Winter Squash – Gardening Tips from the Culinary View

Winter Squash – Gardening Tips from the Culinary View

as recommended by Michael Vidrine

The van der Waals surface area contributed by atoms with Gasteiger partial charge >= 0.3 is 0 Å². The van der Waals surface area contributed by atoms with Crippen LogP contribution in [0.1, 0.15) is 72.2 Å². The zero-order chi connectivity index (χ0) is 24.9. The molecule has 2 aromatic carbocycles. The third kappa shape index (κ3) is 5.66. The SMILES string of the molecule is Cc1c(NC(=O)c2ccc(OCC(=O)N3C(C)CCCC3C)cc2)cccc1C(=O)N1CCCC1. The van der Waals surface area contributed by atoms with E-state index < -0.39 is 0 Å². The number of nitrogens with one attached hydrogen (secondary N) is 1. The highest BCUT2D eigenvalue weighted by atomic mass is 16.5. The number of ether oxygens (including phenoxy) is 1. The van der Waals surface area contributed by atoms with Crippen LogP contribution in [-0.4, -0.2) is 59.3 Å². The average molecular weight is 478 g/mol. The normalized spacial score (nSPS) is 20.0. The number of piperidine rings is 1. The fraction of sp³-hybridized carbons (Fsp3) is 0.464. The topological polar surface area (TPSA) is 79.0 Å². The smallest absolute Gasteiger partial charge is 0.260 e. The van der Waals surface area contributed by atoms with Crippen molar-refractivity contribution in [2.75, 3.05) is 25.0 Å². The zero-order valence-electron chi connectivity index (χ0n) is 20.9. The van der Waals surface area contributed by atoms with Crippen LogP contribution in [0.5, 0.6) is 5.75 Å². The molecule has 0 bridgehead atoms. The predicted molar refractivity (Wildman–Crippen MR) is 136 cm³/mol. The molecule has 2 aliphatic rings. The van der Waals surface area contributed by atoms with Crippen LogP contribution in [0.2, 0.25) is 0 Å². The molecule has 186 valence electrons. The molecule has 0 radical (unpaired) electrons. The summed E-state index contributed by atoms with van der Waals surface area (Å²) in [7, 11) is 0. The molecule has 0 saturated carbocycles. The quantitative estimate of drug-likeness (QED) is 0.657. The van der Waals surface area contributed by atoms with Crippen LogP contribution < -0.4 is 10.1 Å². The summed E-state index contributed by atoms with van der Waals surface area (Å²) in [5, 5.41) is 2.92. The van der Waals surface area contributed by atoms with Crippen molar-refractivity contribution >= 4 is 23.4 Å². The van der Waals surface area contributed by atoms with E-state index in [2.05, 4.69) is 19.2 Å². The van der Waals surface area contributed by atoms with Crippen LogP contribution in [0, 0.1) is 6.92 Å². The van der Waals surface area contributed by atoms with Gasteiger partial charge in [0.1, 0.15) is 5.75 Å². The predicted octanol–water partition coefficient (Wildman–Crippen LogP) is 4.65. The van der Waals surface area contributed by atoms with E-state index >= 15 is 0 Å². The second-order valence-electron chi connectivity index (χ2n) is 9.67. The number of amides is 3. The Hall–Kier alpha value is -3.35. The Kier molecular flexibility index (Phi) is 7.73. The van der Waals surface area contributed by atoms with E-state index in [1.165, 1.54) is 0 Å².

Did You Know… Squash are native to Mesoamerica and the Andes and have been in cultivation for over 8000 years. Squash are broadly grouped into 2 classifications – summer squash and winter squash. Summer squash are harvested while the fruit is immature and tender. Winter squash are harvested at maturity with hard outer skins so they can keep for long periods. Squash seeds and flowers are edible and are often prepared separately from the fruit. In the Americas, squash was often planted in combination with beans and corn – a grouping know as the “Three Sisters”. Types of Squash Summer squash varieties include zuchinni, crookneck, straight neck, scallop and cocozzelle. Winter squash varieties include pumpkin, acorn, butternut, kabocha and spaghetti. Most squash varieties will have vines several feet in length but shorter bush varieties have been developed particularly for summer squash. When to Plant Squash are a warm season crop generally direct seeded after the last frosts in the spring.  Additional plantings can be made throught the warm season to extend the harvest. Summer squash are harvested when tender and immature.  With their rapid growth, the fruit may need harvesting every couple of days.  The refrigerated fruit can be kept for a week. For longer term storage, squash can be canned, pickled or frozen.  Winter squash are left on the vine until mature and the outer skin is hard – mature squash will be difficult ot scratch with a finger nail. Winter squash may be consumed right after harvest or stored for 2 to 6 months depending on variety.  For longest storage the fruit should be cured in a warm dry location for a week or 2 and then stored in cool dark conditions.  Winter squash can also be canned and frozen.   Michael Vidrine Brazos Valley Gardener, Orchardist, Apiarist and Instructor

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